That's right, the water level goes down, because ice is less dense than water.

Now remember the expression "the tip of the iceberg?" This comes from the fact that icebergs are about 99% below the surface of the water. It's icebergs which comprise most of the meltable parts of the icecaps IIRC (at least in the arctic; I'm not so sure about the antarctic)...
"Is not a quine" is not a quine.
I have a master's degree in science!

[ Hug Your Trikuare ]
[ Parent ]

antarctic (none / 0) (#63)
by delmoi on Thu Mar 22, 2001 at 01:54:36 PM EST

The problem is, all of the ice thats on land right now in the antarctic. If that stuff melts, then seas would be likely to rise, I think.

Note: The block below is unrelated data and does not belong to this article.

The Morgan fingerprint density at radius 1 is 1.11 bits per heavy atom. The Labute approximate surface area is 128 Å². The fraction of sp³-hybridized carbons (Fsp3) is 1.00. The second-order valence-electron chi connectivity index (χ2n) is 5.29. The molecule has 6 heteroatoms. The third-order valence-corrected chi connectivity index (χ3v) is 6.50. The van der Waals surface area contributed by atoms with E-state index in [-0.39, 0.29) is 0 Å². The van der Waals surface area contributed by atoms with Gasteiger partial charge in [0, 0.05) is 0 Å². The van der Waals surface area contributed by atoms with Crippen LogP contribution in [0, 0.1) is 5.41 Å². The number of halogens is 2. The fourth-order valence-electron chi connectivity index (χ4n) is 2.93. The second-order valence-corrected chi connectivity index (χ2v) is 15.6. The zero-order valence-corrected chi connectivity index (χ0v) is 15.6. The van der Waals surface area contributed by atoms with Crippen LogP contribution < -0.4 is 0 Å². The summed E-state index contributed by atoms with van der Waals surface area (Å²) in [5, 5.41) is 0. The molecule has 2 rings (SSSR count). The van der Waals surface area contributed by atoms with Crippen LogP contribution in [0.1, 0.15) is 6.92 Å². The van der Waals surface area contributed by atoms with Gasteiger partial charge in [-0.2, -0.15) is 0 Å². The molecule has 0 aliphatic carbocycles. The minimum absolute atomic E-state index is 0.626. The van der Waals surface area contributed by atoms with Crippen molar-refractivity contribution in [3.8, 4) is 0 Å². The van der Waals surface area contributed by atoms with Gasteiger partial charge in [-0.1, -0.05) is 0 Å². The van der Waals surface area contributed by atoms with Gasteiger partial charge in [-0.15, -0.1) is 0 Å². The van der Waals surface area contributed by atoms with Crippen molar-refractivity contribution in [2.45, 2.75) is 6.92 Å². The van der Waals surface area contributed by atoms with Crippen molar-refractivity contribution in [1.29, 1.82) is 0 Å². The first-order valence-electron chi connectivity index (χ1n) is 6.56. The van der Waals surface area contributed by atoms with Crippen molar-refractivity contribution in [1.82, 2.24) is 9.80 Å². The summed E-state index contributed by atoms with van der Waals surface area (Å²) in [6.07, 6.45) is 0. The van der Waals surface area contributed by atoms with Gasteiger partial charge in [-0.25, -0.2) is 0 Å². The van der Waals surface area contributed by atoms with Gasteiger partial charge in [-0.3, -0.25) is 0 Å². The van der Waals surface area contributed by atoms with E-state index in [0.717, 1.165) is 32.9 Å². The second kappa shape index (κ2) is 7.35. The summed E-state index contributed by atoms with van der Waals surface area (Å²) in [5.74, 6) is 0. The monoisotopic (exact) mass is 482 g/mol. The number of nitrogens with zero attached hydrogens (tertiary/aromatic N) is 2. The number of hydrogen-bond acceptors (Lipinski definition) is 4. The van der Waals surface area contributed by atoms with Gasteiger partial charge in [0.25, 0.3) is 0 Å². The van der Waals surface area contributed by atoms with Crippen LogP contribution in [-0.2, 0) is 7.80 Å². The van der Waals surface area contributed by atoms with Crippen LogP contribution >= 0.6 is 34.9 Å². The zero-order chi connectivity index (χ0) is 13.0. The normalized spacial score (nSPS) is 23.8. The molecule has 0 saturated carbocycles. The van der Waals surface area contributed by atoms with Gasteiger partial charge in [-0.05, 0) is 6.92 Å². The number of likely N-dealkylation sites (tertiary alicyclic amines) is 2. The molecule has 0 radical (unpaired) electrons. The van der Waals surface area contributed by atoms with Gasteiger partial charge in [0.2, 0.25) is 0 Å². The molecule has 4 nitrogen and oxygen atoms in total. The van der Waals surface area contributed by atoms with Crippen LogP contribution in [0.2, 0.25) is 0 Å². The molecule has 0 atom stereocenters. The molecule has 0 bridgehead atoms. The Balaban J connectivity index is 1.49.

"'argumentation' is not a word, idiot." -- thelizman
[ Parent ]
Cancellation (none / 0) (#65)
by fluffy grue on Thu Mar 22, 2001 at 02:37:30 PM EST

I'd imagine that the large icefloes up north would cancel out the large icefloes down south. Just my hunch, though. Anyone willing to test that theory? ;)
"Is not a quine" is not a quine.
I have a master's degree in science!

[ Hug Your Trikuare ]
[ Parent ]

Did you actually conduct this experiment? (none / 0) (#68)
by AzTex on Thu Mar 22, 2001 at 03:34:50 PM EST

fluffy grue said:
Take a glass. Fill it all the way with ice. Fill the glass to the rim with water. See what happens as it melts. That's right, the water level goes down, because ice is less dense than water.

Yes, ice is less dense than water.

But if you had actually done the experiment you would have seen that the water level stays exactly the same as the ice melts.  It's simple physics involving equilibrium between the weight of the water displaced and the weight of the ice.   Hint: Some of the ice (the tip) is suspended above the water line.